Walking simulator games ask you to walk a mile in another person’s shoes: a real, grounded, emotional, very human, pair of shoes.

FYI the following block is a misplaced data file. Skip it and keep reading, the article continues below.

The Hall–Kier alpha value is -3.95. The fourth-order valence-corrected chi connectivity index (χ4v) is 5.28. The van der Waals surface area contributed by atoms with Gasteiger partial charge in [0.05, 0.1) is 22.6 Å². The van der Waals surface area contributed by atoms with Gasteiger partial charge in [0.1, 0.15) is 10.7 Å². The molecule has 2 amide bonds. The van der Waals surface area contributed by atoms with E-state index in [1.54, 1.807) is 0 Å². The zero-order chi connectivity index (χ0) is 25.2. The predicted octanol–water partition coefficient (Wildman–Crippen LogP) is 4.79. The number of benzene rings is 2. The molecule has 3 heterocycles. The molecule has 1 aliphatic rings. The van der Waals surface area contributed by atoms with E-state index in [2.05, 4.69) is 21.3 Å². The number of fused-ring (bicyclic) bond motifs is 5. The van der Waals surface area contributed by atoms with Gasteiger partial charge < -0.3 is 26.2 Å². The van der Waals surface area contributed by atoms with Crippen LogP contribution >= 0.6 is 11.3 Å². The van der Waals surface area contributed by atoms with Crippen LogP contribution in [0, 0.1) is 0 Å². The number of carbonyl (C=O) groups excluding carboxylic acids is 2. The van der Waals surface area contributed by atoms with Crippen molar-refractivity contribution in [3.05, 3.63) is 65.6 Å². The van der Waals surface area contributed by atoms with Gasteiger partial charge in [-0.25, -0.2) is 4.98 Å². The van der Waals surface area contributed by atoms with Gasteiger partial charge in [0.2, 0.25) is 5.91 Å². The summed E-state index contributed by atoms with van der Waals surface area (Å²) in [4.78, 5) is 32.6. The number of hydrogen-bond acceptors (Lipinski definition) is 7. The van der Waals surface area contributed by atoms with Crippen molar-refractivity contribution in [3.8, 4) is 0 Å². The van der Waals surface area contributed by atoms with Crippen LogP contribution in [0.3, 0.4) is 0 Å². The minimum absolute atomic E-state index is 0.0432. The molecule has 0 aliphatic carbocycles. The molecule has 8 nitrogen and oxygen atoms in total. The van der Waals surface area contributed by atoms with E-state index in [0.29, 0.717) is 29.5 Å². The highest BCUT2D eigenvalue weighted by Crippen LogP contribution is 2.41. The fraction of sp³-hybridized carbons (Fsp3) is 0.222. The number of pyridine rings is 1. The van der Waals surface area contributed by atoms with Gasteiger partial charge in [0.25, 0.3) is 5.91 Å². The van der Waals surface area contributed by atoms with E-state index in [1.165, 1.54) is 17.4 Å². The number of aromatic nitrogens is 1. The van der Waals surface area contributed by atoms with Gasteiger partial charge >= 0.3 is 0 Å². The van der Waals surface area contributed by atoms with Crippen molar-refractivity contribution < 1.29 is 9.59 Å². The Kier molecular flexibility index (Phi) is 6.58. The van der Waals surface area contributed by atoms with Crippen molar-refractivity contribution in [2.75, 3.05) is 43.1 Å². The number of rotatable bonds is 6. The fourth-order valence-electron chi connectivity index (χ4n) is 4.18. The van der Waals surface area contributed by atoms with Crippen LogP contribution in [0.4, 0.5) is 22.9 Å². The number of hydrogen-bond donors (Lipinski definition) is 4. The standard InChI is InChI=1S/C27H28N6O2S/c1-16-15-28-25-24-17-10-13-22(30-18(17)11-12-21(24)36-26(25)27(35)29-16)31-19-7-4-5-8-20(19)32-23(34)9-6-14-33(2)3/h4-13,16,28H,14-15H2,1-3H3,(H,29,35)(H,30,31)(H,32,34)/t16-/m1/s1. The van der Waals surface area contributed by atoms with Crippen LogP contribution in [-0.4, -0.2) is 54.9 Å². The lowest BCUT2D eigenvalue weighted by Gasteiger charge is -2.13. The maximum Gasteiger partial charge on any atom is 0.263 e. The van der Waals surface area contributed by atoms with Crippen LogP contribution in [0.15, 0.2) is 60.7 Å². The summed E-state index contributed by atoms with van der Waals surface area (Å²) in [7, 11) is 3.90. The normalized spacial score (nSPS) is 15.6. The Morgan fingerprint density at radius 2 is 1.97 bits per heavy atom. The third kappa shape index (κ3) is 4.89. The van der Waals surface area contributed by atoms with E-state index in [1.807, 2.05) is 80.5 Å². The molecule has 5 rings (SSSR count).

Both Henry and Delilah are flawed characters running away from things in their past. Their purpose for being in a lookout tower is just that: to be alone and isolated away from their existence. What’s amazing about this concept is through branching dialogue options, the player has a chance to craft their own interpretation of Henry and their own relationship with Delilah. In any given conversation there are options for Henry’s dialogue that downplay his marital status, and hint at a life in the future with Delilah. These choices are what drive Firewatch—they are what elevate the gameplay beyond a walking simulator to being a study of human emotion and psychology. This, I feel, is the strength of “walking simulator” games. The genre gives players the opportunity to inhabit the life of someone else. Now you might say, “Hey, we do that all the time in video games,” and I would say, “Yes, that’s true to a certain extent.” However, while many games ask the player to take on the role of a superhuman or fantastical creature with crazy abilities, walking simulator games ask you to walk a mile in another person’s shoes: a real, grounded, emotional, very human, pair of shoes.